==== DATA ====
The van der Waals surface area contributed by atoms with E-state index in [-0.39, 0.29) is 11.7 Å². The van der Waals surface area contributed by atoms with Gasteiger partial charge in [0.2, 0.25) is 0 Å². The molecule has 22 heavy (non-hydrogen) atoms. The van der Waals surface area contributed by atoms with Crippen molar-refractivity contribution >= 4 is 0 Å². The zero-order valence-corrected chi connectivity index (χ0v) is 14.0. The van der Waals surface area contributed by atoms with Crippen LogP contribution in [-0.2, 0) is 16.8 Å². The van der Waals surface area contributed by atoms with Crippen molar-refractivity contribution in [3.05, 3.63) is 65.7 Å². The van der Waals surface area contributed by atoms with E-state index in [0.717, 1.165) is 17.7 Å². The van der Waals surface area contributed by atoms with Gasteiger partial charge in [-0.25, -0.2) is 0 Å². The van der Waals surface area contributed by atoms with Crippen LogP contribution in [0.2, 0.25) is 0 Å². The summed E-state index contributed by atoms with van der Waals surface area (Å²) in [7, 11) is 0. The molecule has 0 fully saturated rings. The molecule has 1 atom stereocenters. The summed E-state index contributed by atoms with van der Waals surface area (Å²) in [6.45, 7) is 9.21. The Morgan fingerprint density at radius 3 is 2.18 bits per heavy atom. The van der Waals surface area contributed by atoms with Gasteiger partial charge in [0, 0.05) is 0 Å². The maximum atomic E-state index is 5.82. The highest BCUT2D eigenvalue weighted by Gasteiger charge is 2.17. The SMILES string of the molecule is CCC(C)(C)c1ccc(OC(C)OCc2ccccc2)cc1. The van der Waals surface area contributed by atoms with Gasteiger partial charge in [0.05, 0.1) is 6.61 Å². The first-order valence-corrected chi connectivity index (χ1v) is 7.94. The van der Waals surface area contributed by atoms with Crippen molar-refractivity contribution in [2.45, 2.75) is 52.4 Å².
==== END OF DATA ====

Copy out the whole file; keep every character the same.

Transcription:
The van der Waals surface area contributed by atoms with E-state index in [-0.39, 0.29) is 11.7 Å². The van der Waals surface area contributed by atoms with Gasteiger partial charge in [0.2, 0.25) is 0 Å². The molecule has 22 heavy (non-hydrogen) atoms. The van der Waals surface area contributed by atoms with Crippen molar-refractivity contribution >= 4 is 0 Å². The zero-order valence-corrected chi connectivity index (χ0v) is 14.0. The van der Waals surface area contributed by atoms with Crippen LogP contribution in [-0.2, 0) is 16.8 Å². The van der Waals surface area contributed by atoms with Crippen molar-refractivity contribution in [3.05, 3.63) is 65.7 Å². The van der Waals surface area contributed by atoms with E-state index in [0.717, 1.165) is 17.7 Å². The van der Waals surface area contributed by atoms with Gasteiger partial charge in [-0.25, -0.2) is 0 Å². The van der Waals surface area contributed by atoms with Crippen LogP contribution in [0.2, 0.25) is 0 Å². The summed E-state index contributed by atoms with van der Waals surface area (Å²) in [7, 11) is 0. The molecule has 0 fully saturated rings. The molecule has 1 atom stereocenters. The summed E-state index contributed by atoms with van der Waals surface area (Å²) in [6.45, 7) is 9.21. The Morgan fingerprint density at radius 3 is 2.18 bits per heavy atom. The van der Waals surface area contributed by atoms with Gasteiger partial charge in [0, 0.05) is 0 Å². The maximum atomic E-state index is 5.82. The highest BCUT2D eigenvalue weighted by Gasteiger charge is 2.17. The SMILES string of the molecule is CCC(C)(C)c1ccc(OC(C)OCc2ccccc2)cc1. The van der Waals surface area contributed by atoms with Gasteiger partial charge in [0.05, 0.1) is 6.61 Å². The first-order valence-corrected chi connectivity index (χ1v) is 7.94. The van der Waals surface area contributed by atoms with Crippen molar-refractivity contribution in [2.45, 2.75) is 52.4 Å².